"The cost of entry into the market is reasonable and while it remains under-owned, it is a good time to establish a formal presence," CLSA CEO Jonathan Slone said in an interview while declining to share financial details. "Our strategy is to establish an on-the-ground presence in all major Asian markets, with a particular focus on markets in the Belt and Road Initiative."
CLSA exited Pakistan in 2001 due to what Slone called “considerable instability” at the time -- despite the operation being profitable. The South Asian nation's security has improved; terrorist violence dropped to the lowest level in more than a decade last year, according to South Asia Terrorism Portal.
“When foreigners came here years ago, you always had an armed guard, now you don't bother,” Donald Skinner, group secretary at CLSA, said in an interview in Karachi. "I don't think that message has got across to many people out there."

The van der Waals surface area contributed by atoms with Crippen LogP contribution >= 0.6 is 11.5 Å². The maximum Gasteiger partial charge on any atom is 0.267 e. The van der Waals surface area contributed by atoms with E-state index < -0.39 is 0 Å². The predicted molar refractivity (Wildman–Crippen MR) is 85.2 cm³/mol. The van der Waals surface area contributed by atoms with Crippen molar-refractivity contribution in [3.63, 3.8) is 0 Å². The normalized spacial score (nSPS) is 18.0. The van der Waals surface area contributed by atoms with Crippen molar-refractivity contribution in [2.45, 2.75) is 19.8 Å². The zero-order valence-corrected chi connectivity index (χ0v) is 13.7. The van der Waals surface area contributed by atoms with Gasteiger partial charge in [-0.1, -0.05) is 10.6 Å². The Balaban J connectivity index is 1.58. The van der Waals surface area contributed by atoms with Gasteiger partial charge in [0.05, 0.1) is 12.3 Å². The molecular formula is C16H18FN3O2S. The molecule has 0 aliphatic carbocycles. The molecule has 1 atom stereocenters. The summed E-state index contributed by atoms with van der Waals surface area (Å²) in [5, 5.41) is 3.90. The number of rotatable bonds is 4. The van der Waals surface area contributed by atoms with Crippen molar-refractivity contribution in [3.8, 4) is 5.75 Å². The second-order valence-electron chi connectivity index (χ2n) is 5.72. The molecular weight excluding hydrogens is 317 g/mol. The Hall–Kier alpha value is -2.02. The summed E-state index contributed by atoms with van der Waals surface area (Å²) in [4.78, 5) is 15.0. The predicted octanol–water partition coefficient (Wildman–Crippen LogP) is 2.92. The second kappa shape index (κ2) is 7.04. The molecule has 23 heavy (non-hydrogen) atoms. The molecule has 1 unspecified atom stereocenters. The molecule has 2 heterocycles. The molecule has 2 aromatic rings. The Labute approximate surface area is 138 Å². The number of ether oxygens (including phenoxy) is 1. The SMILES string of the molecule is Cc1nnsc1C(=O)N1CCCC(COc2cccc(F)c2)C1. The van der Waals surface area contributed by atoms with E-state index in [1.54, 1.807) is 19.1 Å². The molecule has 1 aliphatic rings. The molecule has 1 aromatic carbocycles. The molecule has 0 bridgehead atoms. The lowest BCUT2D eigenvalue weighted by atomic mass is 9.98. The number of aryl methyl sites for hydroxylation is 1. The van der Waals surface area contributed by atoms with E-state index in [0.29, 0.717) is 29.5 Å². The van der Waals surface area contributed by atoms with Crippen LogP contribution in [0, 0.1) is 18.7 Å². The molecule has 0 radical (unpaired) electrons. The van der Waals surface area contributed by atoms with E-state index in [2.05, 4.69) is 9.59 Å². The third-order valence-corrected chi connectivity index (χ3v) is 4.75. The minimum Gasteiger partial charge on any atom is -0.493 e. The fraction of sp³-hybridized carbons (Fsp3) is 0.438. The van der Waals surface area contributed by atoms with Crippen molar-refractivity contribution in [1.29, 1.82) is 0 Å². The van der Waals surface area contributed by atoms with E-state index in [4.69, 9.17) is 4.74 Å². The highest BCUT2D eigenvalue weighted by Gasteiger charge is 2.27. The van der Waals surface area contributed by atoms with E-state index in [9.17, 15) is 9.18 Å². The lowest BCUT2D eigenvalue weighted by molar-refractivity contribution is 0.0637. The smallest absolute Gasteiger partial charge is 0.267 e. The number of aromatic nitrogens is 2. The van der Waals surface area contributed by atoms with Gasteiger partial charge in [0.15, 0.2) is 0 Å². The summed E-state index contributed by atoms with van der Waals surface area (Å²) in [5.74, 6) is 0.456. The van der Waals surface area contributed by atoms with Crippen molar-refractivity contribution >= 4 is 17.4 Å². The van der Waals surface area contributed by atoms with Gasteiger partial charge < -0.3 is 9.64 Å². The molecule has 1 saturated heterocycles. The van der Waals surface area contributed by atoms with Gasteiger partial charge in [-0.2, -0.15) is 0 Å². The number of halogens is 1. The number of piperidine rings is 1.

CLSA is now in discussions for a presence in Bangladesh, said Skinner, without providing more details.
Pakistan’s benchmark KSE100 Index has fallen about 14 per cent since MSCI’s move, amid economic and political instability. Finance Minister Asad Umar -- a former head of Pakistani conglomerate Engro Corp. who was succeeded in the role by Ansari -- said this month the economy may need more than $12 billion to halt a looming financial crisis. He also promised to make all Chinese agreements public after criticism of Beijing’s opaque Belt and Road loan terms.
“If the economy is not moving and there are no great stories coming out then frankly you will go place somewhere else.” said Skinner, speaking of how international firms view Pakistan. “I think that’s broadly speaking what’s happened -- and when that happens, that creates an opportunity because people are overlooking the opportunity.”
CLSA’s Pakistan venture will be called Alfalah CLSA Securities Ltd. and provide equity broking, research and investment banking services.